Proposed in this thesis are 1) a global strategy for mold-cavity rough-cut machining, 2) a pocketing toolpath generation method using 2D cutting-simulation, and 3) a guide surface based toolpath generation method for high-speed machining.
For mold-cavity rough-cut machining, the cavity volume is sliced into a number of cutting-layers by horizontal cutting-planes and each layer is pocket-machined using the contour-parallel offset method in which the tool-paths are obtained by repeatedly offsetting the boundary-pocketing curve. The two stage rough-cut machining consisted of rough pocketing and finish pocketing stage is generally used in mold-cavity rough-cut machining because most of row-stocks entered to molds shops are roughly pocket-machined in a outside supplier shop. The minimum number of drill-holes to be required for rough-cut machining is determined from the global die-cavity shape which is estimated from outer boundary pocket curves on each layer and the drill-holes are located at the points which have the total minimum distance from its location to the machining starting points on each layer.
The major challenges in 2D pocket machining include: 1) finding a method for obtaining the boundary-pocketing curve, 2) generating evenly spaced contour-parallel offset tool-paths, 3) detecting and removing uncut-regions, and 4) estimating chip-loads for an adaptive feed control. No systematic solution for these problems has been offered in the literature, except the offset curves. Presented in the thesis is a straightforward approach to pocket machining, in which all the four challenges are handled successfully by using the existing cutting-simulation methods.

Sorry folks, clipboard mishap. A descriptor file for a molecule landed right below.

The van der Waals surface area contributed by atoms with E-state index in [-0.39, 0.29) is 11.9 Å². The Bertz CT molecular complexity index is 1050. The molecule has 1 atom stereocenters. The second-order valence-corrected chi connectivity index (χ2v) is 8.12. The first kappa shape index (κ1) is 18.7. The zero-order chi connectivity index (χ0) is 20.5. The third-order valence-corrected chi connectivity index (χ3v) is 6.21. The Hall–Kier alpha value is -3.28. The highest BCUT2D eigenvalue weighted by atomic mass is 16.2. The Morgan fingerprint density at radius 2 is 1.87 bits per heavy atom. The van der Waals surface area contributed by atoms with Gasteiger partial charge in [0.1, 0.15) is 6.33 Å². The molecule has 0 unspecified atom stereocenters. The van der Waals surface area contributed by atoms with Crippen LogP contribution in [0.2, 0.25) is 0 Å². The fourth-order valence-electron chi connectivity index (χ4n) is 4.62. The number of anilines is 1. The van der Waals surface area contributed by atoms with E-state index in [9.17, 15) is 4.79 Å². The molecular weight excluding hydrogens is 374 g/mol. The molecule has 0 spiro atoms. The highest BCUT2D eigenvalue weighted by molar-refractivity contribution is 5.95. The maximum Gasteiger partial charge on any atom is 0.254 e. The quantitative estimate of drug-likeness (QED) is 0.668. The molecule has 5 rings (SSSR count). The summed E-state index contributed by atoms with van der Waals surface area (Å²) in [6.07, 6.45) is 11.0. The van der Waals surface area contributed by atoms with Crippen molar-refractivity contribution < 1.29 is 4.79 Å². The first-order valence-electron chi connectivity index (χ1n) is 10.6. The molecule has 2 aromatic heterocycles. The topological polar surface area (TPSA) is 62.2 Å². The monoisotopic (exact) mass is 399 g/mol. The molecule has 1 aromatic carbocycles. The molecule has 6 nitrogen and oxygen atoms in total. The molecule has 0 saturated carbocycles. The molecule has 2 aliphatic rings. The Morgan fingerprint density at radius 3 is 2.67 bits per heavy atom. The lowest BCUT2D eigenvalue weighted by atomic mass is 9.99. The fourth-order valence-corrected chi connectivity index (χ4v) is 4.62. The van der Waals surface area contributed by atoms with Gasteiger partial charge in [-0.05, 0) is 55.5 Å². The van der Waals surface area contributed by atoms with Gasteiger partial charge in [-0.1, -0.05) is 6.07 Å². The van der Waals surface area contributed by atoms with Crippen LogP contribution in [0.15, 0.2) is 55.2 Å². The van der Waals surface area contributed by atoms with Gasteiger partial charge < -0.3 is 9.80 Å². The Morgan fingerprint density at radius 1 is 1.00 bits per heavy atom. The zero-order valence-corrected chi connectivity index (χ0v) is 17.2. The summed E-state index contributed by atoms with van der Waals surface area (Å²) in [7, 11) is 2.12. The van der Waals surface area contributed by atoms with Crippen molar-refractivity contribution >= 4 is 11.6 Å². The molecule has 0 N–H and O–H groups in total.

The last part of the thesis is devoted to a new tool path generation method based on the guide surface, which takes the machining regions into consideration as well. The guide tool paths, which are parametrically defined on the guide surface directly constructed from the machining regions, are projected onto the ITO (inverse tool offset)-surface. The proposed method is also applied to generating spiral tool paths and helical tool paths which can be used for high-speed rough-cut machining.